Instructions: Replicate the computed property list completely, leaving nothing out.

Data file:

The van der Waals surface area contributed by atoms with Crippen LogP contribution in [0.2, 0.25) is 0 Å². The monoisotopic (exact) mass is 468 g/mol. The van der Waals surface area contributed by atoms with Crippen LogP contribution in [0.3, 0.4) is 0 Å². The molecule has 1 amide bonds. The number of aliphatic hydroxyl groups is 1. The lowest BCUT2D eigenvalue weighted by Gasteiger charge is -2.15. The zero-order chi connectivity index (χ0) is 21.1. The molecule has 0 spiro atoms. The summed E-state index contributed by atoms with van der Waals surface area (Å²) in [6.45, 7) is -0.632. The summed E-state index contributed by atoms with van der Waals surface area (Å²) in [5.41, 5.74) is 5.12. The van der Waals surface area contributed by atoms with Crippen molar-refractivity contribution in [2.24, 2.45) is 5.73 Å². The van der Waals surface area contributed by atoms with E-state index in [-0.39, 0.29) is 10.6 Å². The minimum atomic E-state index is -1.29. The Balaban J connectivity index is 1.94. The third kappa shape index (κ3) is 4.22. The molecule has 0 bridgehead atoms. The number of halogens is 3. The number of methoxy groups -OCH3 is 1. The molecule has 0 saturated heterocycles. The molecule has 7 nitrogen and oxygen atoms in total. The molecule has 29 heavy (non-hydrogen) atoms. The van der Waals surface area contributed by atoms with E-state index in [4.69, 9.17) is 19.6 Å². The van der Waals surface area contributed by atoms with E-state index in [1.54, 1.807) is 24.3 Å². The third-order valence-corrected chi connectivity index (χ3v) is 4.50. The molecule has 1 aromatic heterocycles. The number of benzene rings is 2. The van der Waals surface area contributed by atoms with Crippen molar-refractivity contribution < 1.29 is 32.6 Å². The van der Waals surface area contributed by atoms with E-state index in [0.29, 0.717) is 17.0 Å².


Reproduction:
The van der Waals surface area contributed by atoms with Crippen LogP contribution in [0.2, 0.25) is 0 Å². The monoisotopic (exact) mass is 468 g/mol. The van der Waals surface area contributed by atoms with Crippen LogP contribution in [0.3, 0.4) is 0 Å². The molecule has 1 amide bonds. The number of aliphatic hydroxyl groups is 1. The lowest BCUT2D eigenvalue weighted by Gasteiger charge is -2.15. The zero-order chi connectivity index (χ0) is 21.1. The molecule has 0 spiro atoms. The summed E-state index contributed by atoms with van der Waals surface area (Å²) in [6.45, 7) is -0.632. The summed E-state index contributed by atoms with van der Waals surface area (Å²) in [5.41, 5.74) is 5.12. The van der Waals surface area contributed by atoms with Crippen molar-refractivity contribution in [2.24, 2.45) is 5.73 Å². The van der Waals surface area contributed by atoms with E-state index in [-0.39, 0.29) is 10.6 Å². The minimum atomic E-state index is -1.29. The Balaban J connectivity index is 1.94. The third kappa shape index (κ3) is 4.22. The molecule has 0 bridgehead atoms. The number of halogens is 3. The number of methoxy groups -OCH3 is 1. The molecule has 0 saturated heterocycles. The molecule has 7 nitrogen and oxygen atoms in total. The molecule has 29 heavy (non-hydrogen) atoms. The van der Waals surface area contributed by atoms with E-state index in [4.69, 9.17) is 19.6 Å². The van der Waals surface area contributed by atoms with E-state index in [1.54, 1.807) is 24.3 Å². The third-order valence-corrected chi connectivity index (χ3v) is 4.50. The molecule has 1 aromatic heterocycles. The number of benzene rings is 2. The van der Waals surface area contributed by atoms with Crippen molar-refractivity contribution < 1.29 is 32.6 Å². The van der Waals surface area contributed by atoms with E-state index in [0.29, 0.717) is 17.0 Å².